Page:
It’s not just strangers who target children online. Kids’ own friends are sexually harassing them over the Internet, finds new research led by a Michigan State University cybercrime expert.
About 1 in 4 children said they were pressured by their friends online to talk about sex when they didn’t want to, according to the study of 439 middle- and high-school students aged 12 to 16.
“This is not to downplay the danger of pedophiles acting online, but it does draw attention to the potential threat of child sexual victimization by the people our kids are closest to, the people they spend the greatest amount of time with online,” said Thomas J. Holt, MSU associate professor of criminal justice.
The study, which appears online in the Journal of Contemporary Criminal Justice, is one of the first to examine the factors of online child sexual victimization.
Girls, and kids with low self-control, were more likely to be sexually harassed online. But the biggest surprise was the finding that 24 percent of study participants were sexually harassed over the Internet.
Parental-filtering software or keeping the computer in an open space such as the family living room did not seem to reduce the problem.
“So it seems like this is not something that can be technologically solved, at least for the moment,” Holt said. “Instead, it has to be something that’s resolved through engaged conversation between parent and child.”
Such conversations can be difficult, particularly when they deal with sex. “But parents need to have that talk with their kids about what they are doing online and what people are asking them to do online,” Holt said. “That kind of open dialogue is one of the best things they can do to minimize the risk.”
Source: Andy Henion – Michigan State University
Image Source: The image is in the public domain
Original Research: Abstract for “Identifying Predictors of Unwanted Online Sexual Conversations Among Youth Using a Low Self-Control and Routine Activity Framework” by Thomas J. Holt, Adam M. Bossler, Rebecca Malinski, and David C. May in Journal of Contemporary Criminal Justice. Published online December 28 2015 doi:10.1177/1043986215621376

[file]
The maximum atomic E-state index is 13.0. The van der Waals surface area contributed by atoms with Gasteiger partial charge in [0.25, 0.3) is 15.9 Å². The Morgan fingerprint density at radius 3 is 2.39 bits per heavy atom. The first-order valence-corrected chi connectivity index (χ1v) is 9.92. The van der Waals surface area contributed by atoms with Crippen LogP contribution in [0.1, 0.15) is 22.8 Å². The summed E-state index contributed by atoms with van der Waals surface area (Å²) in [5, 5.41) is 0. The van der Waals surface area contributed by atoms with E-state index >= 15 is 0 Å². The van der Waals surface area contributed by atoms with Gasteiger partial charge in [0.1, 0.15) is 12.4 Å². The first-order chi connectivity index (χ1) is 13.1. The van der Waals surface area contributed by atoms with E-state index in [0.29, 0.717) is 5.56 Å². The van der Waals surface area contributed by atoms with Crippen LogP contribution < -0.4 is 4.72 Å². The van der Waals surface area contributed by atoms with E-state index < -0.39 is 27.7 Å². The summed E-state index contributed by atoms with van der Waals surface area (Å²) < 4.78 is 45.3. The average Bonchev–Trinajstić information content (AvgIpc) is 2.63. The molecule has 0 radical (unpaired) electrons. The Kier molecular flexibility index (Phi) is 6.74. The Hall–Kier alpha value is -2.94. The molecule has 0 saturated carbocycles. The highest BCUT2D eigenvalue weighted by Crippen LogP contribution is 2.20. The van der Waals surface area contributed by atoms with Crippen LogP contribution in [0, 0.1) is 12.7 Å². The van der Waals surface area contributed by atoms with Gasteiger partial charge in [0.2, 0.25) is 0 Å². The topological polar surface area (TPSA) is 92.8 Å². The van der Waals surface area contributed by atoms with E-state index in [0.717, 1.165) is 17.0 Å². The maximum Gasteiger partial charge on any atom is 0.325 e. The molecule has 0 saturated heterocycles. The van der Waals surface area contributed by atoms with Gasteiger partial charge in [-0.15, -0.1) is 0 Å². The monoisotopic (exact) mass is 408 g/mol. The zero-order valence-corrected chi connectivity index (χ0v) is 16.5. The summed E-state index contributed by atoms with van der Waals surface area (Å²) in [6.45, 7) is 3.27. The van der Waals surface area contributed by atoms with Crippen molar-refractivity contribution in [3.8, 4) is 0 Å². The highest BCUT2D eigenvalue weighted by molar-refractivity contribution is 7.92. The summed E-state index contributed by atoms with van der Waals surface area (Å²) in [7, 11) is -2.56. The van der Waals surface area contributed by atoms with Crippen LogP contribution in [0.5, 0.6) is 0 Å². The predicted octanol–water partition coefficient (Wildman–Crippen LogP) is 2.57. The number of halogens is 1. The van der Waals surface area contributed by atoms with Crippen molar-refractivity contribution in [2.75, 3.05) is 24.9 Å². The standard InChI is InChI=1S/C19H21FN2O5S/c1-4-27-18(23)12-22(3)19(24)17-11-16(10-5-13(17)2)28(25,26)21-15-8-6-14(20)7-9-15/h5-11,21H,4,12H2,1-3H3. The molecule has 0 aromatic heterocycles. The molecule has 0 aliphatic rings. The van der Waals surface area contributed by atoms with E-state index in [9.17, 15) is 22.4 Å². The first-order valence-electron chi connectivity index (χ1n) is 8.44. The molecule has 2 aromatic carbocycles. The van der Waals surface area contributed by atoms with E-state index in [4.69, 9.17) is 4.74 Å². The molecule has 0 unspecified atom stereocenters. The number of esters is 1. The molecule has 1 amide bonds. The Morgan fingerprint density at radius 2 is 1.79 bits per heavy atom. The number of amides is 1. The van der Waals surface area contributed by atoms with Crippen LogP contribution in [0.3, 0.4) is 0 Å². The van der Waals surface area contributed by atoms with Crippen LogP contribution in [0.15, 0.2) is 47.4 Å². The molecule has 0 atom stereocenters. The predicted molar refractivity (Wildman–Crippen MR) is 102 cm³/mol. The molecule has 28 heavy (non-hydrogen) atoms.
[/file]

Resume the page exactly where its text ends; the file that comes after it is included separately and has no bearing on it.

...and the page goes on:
Identifying Predictors of Unwanted Online Sexual Conversations Among Youth Using a Low Self-Control and Routine Activity Framework
The development of the Internet and computer-mediated communications (CMC), such as email and instant messaging, has transformed the lives of young people. The ability to communicate in near real time with others provides beneficial social impact, though it has also created unique opportunities for victimization. Research has focused on certain forms of sexual activity online, such as sexting, but little study has been devoted to coercion to engage in sexual conversations as a form of sexual harassment. This study examined this phenomenon in a sample of middle and high school youth in Kentucky, applying an integrated low self-control and routine activity framework. The findings demonstrated that youth who were victimized were more likely to have low levels of self-control, view pornography, have peers who engaged others in sexual conversation online, and be female. The relationship between gender and victimization was examined in depth, along with the implications of this study for our understanding of the utility of routine activity theory and the general theory of crime.
“Identifying Predictors of Unwanted Online Sexual Conversations Among Youth Using a Low Self-Control and Routine Activity Framework” by Thomas J. Holt, Adam M. Bossler, Rebecca Malinski, and David C. May in Journal of Contemporary Criminal Justice. Published online December 28 2015 doi:10.1177/1043986215621376